Directed by Anthony Russo and Joe Russo

Starring Scarlett Johansson, Chris Evans, Sebastian StanChadwick Boseman, Robert Downey Jr.

Whiskey Tango Foxtrot: An incident leads to the Avengers developing a schism over how to deal with situations, which escalates into an open fight between allies Iron Man and Captain America.  -IMDB

While I’ve experienced the Marvel Cinematic Universe in its entirety, the Captain America trilogy just might be the best out the bunch (although, Guardians of the Galaxy was so good that it got a Blu-Ray cop). Recently, I movie binged all three films, and while I haven’t decided which one I like the best (The First Avenger, while solid, is definitely the weakest), Civil War just did so many things right. Seeing Black Panther on screen had me so excited (for more than one reason…#HeyBoo!), and they finally got Spider-Man right. However, as far as the central debate of the film, I almost gave Cap the heave-ho.captain-america-civil-war-image-10Now, I will be honest: Actual comic books aren’t my forte (although I went and bought Ta-Nehisi Coates’ Black Panther run after seeing this film), but I fucks with Captain America. When it comes to Marvel vs. Capcom, Cap and Spidey are my two main go-tos. And, when I can stand being patriotic towards this country, Cap sort of reaffirms a system of belief. My knowledge and appreciation of the good Captain has come second hand, but I’m willing to read back.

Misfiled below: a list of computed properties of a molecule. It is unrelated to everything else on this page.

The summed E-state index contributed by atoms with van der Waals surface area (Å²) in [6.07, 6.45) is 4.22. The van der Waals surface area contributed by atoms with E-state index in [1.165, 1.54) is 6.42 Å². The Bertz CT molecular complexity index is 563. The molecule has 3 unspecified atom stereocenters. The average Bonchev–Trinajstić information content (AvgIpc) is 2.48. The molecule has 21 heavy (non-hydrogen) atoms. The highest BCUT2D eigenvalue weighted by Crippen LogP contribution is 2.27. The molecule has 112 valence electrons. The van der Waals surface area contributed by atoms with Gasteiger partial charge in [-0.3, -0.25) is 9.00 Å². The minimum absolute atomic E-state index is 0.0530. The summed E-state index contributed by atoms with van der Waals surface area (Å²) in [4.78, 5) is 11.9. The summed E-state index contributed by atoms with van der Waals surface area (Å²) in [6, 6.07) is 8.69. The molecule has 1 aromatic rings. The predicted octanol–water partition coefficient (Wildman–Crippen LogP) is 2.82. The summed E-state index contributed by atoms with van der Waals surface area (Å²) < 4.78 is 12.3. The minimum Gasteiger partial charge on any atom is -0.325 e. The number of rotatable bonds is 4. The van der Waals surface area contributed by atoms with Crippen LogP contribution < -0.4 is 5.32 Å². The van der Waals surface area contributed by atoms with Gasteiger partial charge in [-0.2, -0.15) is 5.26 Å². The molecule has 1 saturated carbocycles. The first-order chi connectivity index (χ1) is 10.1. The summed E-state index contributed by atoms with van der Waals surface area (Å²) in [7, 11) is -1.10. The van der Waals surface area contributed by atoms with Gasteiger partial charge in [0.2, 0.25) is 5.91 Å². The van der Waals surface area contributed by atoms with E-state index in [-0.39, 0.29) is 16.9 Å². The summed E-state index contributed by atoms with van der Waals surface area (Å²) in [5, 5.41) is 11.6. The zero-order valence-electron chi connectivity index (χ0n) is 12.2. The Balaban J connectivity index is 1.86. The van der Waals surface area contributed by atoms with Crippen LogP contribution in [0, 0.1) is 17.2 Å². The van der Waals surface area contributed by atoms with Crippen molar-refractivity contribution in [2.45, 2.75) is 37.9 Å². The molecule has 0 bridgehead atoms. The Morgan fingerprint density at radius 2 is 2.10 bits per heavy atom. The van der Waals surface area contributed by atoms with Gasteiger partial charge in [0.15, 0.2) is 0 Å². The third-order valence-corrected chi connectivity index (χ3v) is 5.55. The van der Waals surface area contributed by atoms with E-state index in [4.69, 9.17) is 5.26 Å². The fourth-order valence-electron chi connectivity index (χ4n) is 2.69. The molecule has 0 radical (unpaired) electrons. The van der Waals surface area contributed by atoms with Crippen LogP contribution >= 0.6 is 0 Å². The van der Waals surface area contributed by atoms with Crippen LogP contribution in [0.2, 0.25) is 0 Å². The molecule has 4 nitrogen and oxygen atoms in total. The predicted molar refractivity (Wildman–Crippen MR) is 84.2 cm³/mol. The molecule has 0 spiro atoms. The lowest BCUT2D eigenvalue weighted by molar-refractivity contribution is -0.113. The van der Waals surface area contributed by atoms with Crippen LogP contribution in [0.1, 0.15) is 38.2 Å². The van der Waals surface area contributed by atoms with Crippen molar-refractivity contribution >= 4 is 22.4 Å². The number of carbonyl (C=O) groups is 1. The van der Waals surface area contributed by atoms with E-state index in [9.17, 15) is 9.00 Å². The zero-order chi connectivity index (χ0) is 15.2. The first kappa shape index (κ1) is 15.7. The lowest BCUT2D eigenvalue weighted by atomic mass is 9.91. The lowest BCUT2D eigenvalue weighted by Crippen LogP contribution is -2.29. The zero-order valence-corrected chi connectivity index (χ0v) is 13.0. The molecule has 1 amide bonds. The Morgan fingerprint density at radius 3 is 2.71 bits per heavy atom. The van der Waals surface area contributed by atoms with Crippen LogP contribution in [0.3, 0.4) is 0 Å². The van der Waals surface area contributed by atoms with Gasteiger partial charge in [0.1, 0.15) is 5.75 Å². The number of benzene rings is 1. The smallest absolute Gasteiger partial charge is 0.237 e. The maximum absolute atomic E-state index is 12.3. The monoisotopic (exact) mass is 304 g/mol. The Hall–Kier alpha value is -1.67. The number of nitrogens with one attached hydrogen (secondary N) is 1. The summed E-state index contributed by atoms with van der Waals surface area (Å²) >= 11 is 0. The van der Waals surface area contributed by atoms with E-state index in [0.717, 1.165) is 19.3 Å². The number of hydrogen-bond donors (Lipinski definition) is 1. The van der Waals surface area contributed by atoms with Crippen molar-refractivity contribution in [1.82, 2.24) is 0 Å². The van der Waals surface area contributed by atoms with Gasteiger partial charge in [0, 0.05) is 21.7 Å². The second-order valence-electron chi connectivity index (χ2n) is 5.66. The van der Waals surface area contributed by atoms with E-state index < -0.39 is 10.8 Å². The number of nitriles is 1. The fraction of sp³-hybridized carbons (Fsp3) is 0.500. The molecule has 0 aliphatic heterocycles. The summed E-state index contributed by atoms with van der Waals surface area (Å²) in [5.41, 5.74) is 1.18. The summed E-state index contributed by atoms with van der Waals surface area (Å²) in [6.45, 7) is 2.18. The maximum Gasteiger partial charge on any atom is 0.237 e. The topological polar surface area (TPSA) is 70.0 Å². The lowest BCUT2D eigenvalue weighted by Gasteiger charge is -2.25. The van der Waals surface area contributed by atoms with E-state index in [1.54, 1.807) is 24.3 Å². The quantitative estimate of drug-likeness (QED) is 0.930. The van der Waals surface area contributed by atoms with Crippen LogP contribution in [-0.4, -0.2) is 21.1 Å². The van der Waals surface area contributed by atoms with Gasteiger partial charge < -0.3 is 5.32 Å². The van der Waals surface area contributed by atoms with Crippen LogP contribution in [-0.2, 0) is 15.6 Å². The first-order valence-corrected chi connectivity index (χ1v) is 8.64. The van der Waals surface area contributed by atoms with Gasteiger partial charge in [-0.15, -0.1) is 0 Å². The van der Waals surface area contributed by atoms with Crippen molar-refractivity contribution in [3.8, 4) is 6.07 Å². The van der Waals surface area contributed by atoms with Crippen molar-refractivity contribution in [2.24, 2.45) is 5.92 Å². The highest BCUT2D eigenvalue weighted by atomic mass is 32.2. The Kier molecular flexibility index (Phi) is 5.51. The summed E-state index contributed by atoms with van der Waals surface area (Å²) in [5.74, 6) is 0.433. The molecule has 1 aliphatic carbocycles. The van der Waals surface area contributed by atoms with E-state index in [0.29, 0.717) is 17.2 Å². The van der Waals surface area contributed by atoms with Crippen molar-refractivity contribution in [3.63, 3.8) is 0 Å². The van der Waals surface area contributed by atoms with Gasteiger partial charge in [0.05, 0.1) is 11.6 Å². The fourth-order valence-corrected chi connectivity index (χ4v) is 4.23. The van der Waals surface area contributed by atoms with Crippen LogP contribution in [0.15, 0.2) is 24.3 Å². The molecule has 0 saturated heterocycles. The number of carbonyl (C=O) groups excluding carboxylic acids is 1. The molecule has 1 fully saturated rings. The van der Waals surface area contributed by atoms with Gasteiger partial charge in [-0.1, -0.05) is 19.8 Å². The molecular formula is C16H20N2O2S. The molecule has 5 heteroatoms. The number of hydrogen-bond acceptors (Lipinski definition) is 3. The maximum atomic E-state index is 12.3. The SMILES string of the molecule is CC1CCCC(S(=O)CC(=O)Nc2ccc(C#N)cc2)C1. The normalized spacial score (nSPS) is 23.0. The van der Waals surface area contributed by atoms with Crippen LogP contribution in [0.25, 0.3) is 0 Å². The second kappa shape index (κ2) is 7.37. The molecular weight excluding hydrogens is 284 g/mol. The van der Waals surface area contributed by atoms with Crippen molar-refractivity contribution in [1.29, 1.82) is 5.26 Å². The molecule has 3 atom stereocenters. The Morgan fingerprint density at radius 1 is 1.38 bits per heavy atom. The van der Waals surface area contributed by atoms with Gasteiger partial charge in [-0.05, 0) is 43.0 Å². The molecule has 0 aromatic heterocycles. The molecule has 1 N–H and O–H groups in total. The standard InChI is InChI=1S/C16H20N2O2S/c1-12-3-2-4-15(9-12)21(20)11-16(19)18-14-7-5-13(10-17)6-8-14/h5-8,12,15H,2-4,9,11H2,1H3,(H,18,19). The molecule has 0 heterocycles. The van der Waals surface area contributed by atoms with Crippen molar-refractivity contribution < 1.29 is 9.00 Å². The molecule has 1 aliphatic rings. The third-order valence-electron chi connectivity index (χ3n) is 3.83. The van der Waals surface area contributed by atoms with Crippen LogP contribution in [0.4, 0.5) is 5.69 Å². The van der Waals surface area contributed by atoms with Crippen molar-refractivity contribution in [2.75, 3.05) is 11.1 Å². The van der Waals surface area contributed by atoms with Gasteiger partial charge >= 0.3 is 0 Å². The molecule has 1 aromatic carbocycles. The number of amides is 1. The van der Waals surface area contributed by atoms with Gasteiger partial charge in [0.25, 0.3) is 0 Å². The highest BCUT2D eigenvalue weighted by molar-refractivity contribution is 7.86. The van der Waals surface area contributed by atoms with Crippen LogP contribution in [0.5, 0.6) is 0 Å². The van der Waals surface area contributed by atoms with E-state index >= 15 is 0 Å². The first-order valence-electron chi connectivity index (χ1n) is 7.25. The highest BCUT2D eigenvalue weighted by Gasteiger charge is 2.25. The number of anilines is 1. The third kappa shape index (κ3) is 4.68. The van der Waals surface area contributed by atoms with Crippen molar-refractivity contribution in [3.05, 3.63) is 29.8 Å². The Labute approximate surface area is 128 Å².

So with all of that being said, at first, I agreed more with Tony Stark (Robert Downey, Jr.). But ultimately I was more upset at Captain America (Chris Evans) for putting his friend Bucky (Sebastian Stan) over his duty (shows how great of a friend I am).  Typically, any other time, Cap was about the mission first. Matter of fact, when Scarlet Witch becomes riddled with guilt over her fatal mishap at the top of the film, Evans, in so many words, simply says, “It happens.” But, as soon as brainwashed, Hydra assassin Bucky becomes a prime suspect, Captain Ameria wants to catch him before the government does. Understandably, he no longer trusts the government after finding out Hydra had infiltrated S.H.I.E.L.D. in Winter Soldier, but he also had no problem letting the government experiment on him.Captain-America-Civil-War1Be a government guinea pig, but question the government when it comes to your friends? And then put other people at risk through death or imprisonment? Cap’s hypocrisy was apparent during the entire movie.

And that’s what makes Civil War click.Captain-America-Civil-War-Tony-Stark-MeetingDon’t get me wrong, Tony’s hypocrisy has been apparent all over the MCU — from Iron Man on up. But, at the end of the day, Tony Stark has always wanted to make Tony Stark feel better, not anyone else. Iron Man’s hypocrisy hasn’t been concealed by a strict moral code. In past films, audiences were allowed to see through Tony’s actions, even when Stark is saying the complete opposite. On the flipside, after all the moralizing Captain America has done over the last several films, his actions in Civil War felt a bit like a slap in the face.

Still — somehow — Cap’s ethics still lines up with his actions throughout Civil War. The movie really plays off the idea that neither one of these men are right, and neither one of them are wrong. The screenwriters don’t approach Civil War as a black and white issue. As a viewer, I understood and appreciate that perspective.

I forgive you, Cap. You can stay on the line up.

Captain America: Civil War is available now on Digital HD. It will be available on Blu-ray September 13, 2016.